A Senate panel on Wednesday advanced legislation that would levy a hefty fine on illegal robocalls, the latest congressional effort to crack down on the billions of unwanted calls that irritate U.S. consumers every year.
Lawmakers on the Senate Commerce Committee approved the bill in 26-0 vote. The measure's co-sponsors include Sen. Amy Klobuchar (D-Minn.), a 2020 contender, and Sen. Jerry Moran (R-Kan.), who chairs the Senate Commerce consumer protection subcommittee.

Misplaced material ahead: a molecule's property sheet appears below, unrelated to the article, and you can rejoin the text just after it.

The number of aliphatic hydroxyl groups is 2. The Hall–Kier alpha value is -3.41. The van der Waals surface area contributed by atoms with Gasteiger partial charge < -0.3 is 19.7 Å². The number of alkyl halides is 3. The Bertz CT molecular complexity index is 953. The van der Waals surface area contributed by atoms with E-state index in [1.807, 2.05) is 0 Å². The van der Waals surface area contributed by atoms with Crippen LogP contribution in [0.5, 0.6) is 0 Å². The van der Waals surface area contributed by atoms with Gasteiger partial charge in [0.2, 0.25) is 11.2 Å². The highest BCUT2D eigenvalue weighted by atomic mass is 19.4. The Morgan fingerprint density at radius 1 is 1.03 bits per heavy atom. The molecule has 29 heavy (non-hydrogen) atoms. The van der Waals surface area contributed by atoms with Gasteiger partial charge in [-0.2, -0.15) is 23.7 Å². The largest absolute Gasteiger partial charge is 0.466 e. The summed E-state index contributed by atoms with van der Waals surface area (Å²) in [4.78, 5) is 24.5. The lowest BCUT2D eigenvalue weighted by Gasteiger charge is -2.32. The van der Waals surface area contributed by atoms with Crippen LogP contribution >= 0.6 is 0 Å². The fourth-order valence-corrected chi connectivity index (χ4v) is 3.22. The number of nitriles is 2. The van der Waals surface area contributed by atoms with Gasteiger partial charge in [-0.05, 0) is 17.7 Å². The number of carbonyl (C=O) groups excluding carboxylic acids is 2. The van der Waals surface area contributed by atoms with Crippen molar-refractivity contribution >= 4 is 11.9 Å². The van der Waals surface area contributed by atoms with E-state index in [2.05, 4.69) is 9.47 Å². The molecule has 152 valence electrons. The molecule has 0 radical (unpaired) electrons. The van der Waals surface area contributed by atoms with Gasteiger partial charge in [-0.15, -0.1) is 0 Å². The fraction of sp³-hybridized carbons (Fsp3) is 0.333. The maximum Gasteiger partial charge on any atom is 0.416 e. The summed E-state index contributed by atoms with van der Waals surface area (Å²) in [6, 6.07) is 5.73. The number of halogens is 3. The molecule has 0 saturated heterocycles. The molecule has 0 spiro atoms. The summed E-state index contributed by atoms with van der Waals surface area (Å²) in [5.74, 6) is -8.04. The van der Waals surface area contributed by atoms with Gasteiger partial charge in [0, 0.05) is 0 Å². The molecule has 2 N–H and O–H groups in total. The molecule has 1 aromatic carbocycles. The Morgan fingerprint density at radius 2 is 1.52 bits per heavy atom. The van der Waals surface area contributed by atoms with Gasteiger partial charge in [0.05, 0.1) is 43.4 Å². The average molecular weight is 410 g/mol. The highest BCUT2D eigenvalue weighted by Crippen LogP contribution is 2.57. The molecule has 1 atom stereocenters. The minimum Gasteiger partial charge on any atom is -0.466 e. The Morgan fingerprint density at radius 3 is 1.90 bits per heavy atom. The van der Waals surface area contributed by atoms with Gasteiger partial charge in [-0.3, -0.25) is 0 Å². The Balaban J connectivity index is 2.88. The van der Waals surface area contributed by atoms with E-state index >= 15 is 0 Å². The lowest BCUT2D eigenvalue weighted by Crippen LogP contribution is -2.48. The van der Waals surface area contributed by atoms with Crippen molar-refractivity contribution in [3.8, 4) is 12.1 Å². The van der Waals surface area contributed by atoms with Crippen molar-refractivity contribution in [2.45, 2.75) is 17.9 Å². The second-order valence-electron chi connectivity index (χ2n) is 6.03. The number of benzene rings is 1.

The Telephone Robocall Abuse Criminal Enforcement and Deterrence (TRACED) Act, introduced by Sens. John Thune (R-S.D.) and Ed Markey (D-Mass.), would give the federal government the authority to slap offenders with fines of up to $10,000 per call.
It also would give the Federal Communications Commission (FCC) more time to bring charges against companies behind illegal robocalls, lengthening the statute of limitations from one to three years. The telecom industry would be required under the legislation to take stronger action against “spoofing,” a practice where robocallers make it look like they are calling from a number in the recipient's area code.